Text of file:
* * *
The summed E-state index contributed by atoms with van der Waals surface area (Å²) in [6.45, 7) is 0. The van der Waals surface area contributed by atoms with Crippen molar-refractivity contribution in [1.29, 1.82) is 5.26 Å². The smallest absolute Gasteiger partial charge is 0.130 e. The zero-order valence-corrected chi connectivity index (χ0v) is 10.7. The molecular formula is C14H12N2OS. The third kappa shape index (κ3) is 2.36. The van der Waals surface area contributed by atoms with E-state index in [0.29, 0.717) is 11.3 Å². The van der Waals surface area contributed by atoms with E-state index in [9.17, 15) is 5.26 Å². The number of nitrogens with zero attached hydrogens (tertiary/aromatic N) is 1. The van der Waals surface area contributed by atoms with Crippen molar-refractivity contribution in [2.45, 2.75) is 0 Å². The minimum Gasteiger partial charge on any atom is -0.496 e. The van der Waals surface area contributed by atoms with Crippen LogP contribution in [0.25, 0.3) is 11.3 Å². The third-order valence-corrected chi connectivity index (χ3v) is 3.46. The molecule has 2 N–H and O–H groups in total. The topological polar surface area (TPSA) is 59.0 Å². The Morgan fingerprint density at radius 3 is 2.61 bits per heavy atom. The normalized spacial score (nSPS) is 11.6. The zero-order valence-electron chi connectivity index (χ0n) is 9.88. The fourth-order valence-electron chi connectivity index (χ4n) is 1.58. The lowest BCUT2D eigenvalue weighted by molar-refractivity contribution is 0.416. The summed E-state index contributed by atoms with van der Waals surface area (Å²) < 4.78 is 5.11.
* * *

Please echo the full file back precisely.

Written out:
The summed E-state index contributed by atoms with van der Waals surface area (Å²) in [6.45, 7) is 0. The van der Waals surface area contributed by atoms with Crippen molar-refractivity contribution in [1.29, 1.82) is 5.26 Å². The smallest absolute Gasteiger partial charge is 0.130 e. The zero-order valence-corrected chi connectivity index (χ0v) is 10.7. The molecular formula is C14H12N2OS. The third kappa shape index (κ3) is 2.36. The van der Waals surface area contributed by atoms with E-state index in [0.29, 0.717) is 11.3 Å². The van der Waals surface area contributed by atoms with E-state index in [9.17, 15) is 5.26 Å². The number of nitrogens with zero attached hydrogens (tertiary/aromatic N) is 1. The van der Waals surface area contributed by atoms with Crippen molar-refractivity contribution in [2.45, 2.75) is 0 Å². The minimum Gasteiger partial charge on any atom is -0.496 e. The van der Waals surface area contributed by atoms with Crippen LogP contribution in [0.25, 0.3) is 11.3 Å². The third-order valence-corrected chi connectivity index (χ3v) is 3.46. The molecule has 2 N–H and O–H groups in total. The topological polar surface area (TPSA) is 59.0 Å². The Morgan fingerprint density at radius 3 is 2.61 bits per heavy atom. The normalized spacial score (nSPS) is 11.6. The zero-order valence-electron chi connectivity index (χ0n) is 9.88. The fourth-order valence-electron chi connectivity index (χ4n) is 1.58. The lowest BCUT2D eigenvalue weighted by molar-refractivity contribution is 0.416. The summed E-state index contributed by atoms with van der Waals surface area (Å²) < 4.78 is 5.11.